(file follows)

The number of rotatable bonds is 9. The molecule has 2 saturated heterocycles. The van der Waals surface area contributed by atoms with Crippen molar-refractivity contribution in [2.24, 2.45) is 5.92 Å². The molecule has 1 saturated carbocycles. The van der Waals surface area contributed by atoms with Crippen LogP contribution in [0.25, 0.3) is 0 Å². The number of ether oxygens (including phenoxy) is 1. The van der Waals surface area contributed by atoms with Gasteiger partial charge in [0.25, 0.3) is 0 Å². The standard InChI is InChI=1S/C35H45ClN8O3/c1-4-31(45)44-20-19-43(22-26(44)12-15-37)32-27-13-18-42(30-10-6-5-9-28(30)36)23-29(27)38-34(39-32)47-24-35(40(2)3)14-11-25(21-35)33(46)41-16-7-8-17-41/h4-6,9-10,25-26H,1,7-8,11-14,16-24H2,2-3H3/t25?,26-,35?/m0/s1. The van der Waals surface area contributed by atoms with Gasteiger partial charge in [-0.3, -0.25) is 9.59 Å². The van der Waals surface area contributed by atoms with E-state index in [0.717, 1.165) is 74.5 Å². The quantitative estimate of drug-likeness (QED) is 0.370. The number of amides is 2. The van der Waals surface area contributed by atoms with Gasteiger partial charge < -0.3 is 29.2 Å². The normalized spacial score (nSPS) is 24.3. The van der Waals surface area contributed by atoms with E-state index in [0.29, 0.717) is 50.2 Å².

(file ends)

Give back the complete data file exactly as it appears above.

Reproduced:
The number of rotatable bonds is 9. The molecule has 2 saturated heterocycles. The van der Waals surface area contributed by atoms with Crippen molar-refractivity contribution in [2.24, 2.45) is 5.92 Å². The molecule has 1 saturated carbocycles. The van der Waals surface area contributed by atoms with Crippen LogP contribution in [0.25, 0.3) is 0 Å². The number of ether oxygens (including phenoxy) is 1. The van der Waals surface area contributed by atoms with Gasteiger partial charge in [0.25, 0.3) is 0 Å². The standard InChI is InChI=1S/C35H45ClN8O3/c1-4-31(45)44-20-19-43(22-26(44)12-15-37)32-27-13-18-42(30-10-6-5-9-28(30)36)23-29(27)38-34(39-32)47-24-35(40(2)3)14-11-25(21-35)33(46)41-16-7-8-17-41/h4-6,9-10,25-26H,1,7-8,11-14,16-24H2,2-3H3/t25?,26-,35?/m0/s1. The van der Waals surface area contributed by atoms with Gasteiger partial charge in [-0.3, -0.25) is 9.59 Å². The van der Waals surface area contributed by atoms with E-state index in [0.717, 1.165) is 74.5 Å². The quantitative estimate of drug-likeness (QED) is 0.370. The number of amides is 2. The van der Waals surface area contributed by atoms with Gasteiger partial charge < -0.3 is 29.2 Å². The normalized spacial score (nSPS) is 24.3. The van der Waals surface area contributed by atoms with E-state index in [0.29, 0.717) is 50.2 Å².